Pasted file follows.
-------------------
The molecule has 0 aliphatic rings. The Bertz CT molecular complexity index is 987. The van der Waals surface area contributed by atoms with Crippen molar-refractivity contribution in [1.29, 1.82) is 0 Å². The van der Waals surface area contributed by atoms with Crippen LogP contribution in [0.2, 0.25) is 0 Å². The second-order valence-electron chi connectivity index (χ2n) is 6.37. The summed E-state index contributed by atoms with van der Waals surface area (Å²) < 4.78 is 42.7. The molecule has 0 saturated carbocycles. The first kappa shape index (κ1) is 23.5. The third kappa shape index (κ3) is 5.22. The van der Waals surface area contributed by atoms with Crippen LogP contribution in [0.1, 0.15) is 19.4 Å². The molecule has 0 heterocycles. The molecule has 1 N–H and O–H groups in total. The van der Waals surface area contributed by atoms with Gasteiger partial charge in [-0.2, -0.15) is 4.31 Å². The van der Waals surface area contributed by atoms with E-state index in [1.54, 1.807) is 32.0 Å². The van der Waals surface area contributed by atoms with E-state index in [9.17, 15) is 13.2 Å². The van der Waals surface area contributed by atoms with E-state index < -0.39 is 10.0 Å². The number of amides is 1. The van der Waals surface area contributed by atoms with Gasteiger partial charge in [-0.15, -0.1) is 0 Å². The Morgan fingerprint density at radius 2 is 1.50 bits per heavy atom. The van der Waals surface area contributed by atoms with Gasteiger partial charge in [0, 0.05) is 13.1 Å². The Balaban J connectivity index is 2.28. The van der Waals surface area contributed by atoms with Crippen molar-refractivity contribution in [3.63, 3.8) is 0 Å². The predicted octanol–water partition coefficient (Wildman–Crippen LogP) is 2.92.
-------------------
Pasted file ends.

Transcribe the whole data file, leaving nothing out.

The molecule has 0 aliphatic rings. The Bertz CT molecular complexity index is 987. The van der Waals surface area contributed by atoms with Crippen molar-refractivity contribution in [1.29, 1.82) is 0 Å². The van der Waals surface area contributed by atoms with Crippen LogP contribution in [0.2, 0.25) is 0 Å². The second-order valence-electron chi connectivity index (χ2n) is 6.37. The summed E-state index contributed by atoms with van der Waals surface area (Å²) < 4.78 is 42.7. The molecule has 0 saturated carbocycles. The first kappa shape index (κ1) is 23.5. The third kappa shape index (κ3) is 5.22. The van der Waals surface area contributed by atoms with Crippen LogP contribution in [0.1, 0.15) is 19.4 Å². The molecule has 0 heterocycles. The molecule has 1 N–H and O–H groups in total. The van der Waals surface area contributed by atoms with Gasteiger partial charge in [-0.2, -0.15) is 4.31 Å². The van der Waals surface area contributed by atoms with E-state index in [1.54, 1.807) is 32.0 Å². The van der Waals surface area contributed by atoms with E-state index in [9.17, 15) is 13.2 Å². The van der Waals surface area contributed by atoms with E-state index < -0.39 is 10.0 Å². The number of amides is 1. The van der Waals surface area contributed by atoms with Gasteiger partial charge in [-0.15, -0.1) is 0 Å². The Morgan fingerprint density at radius 2 is 1.50 bits per heavy atom. The van der Waals surface area contributed by atoms with Gasteiger partial charge in [0, 0.05) is 13.1 Å². The Balaban J connectivity index is 2.28. The van der Waals surface area contributed by atoms with Crippen molar-refractivity contribution in [3.63, 3.8) is 0 Å². The predicted octanol–water partition coefficient (Wildman–Crippen LogP) is 2.92.